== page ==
ˈka-rēˈō-fī-ˈlēn / | Noun
This oxygenated terpenoid is a metabolic byproduct of beta-caryophyllene. Also found in lemon balm, cloves, basil, oregano, black pepper, rosemary, and hops, this terpene exhibits antifungal and anticoagulant properties. It presents a characteristic herbal flavor and a woody aroma mixed with a hint of sweet spiciness.
“Did you know that sniffing dogs identify cannabis because they recognize caryophyllene oxide’s strong wooden scent in it?”
“Caryophyllene oxide is a terpene present in hemp and basil.”
What is it?
It’s a sesquiterpenoid oxide found in hemp, basil, lemon balm, and eucalyptus. The essential oil of eucalyptus contains up to 43.8% of caryophyllene oxide. An interesting thing about this terpene is that sniffing dogs recognize cannabis because of its strong scent. Compared to beta-caryophyllene, which has a strong affinity to CB2 receptors, caryophyllene oxide does not bind to these receptors. Meaning, it displays its beneficial effects in the body via different pathways than those that activate the endocannabinoid system directly.
Everyday uses of caryophyllene oxide
Characterized by a non-toxic and non-sensitizing profile, this natural compound is an approved flavoring by the Food and Drug Administration (FDA). Its strong wooden odor and a dry, fresh aroma with a hint of sweet spiciness are widely used in cosmetics and aromatherapy products. Terpenes are aromatic compounds that offer plenty of benefits, but they indicate toxicity when used in large amounts.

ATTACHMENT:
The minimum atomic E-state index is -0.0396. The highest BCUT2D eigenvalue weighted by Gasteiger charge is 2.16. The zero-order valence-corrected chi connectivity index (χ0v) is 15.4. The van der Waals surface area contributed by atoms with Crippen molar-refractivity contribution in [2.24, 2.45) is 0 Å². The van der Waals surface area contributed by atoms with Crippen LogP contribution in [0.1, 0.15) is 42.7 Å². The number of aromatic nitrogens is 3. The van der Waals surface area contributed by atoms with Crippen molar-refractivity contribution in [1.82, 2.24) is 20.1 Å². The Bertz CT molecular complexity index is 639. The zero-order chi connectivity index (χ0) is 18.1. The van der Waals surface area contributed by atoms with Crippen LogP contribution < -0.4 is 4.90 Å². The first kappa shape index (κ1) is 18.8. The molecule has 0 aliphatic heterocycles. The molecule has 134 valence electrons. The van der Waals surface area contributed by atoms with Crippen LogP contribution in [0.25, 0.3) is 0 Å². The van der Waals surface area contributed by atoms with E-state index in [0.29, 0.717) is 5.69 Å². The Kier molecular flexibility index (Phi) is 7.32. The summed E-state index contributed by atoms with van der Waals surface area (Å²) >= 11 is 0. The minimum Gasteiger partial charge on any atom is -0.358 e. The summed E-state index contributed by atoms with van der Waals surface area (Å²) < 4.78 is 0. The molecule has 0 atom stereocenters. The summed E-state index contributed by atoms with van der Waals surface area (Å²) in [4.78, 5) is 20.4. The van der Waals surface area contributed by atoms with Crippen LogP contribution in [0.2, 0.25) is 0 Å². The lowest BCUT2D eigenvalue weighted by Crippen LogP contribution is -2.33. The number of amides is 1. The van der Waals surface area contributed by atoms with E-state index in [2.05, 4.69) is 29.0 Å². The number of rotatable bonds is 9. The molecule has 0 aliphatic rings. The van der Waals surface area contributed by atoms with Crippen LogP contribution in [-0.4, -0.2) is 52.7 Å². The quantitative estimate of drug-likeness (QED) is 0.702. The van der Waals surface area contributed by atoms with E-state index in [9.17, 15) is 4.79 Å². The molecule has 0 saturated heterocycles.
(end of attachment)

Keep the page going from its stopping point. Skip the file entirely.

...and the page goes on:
Therapeutic benefits of caryophyllene oxide
Research is scarce on this terpene, but so far, we know the following beneficial properties:
Analgesic and anti-inflammatory activities
Researchers isolated this terpene from Annona squamosa, or sweetsop, to study its analgesic and anti-inflammatory properties. The study showed that a combination of caryophyllene oxide extract and methanol extract shows significant anti-inflammatory and pain-relieving properties, comparable to standard drugs like Aspirin.
Antifungal and antimicrobial effects
Like many other terpenes, it shows broad-spectrum antifungal activity in plant defense. One experimental study tested this terpene’s antifungal therapeutic applications and observed its efficacy. This terpene also displays antimicrobial, antioxidant, and antiviral properties.
One 2003 study found that this terpene exhibits significant anti-platelet accumulation. Platelets, or thrombocytes, are colorless blood cells that help the body form clots to stop or prevent bleeding. Anticoagulants are medicines given to people at a high risk of getting blood clots, which potentially leads to stroke or heart attack. Further research is needed to observe this terpene’s role as a natural anticoagulant.
Where to find it in hemp?
Because this terpene is an oxidation product of beta-caryophyllene, it’s found in dried hemp. The best way to obtain this terpene is through hemp CBD products, like Full Spectrum CBD Oil.
This terpene offers potent anti-inflammatory and pain-relieving properties and a flavor commonly used in food, drugs, and cosmetics.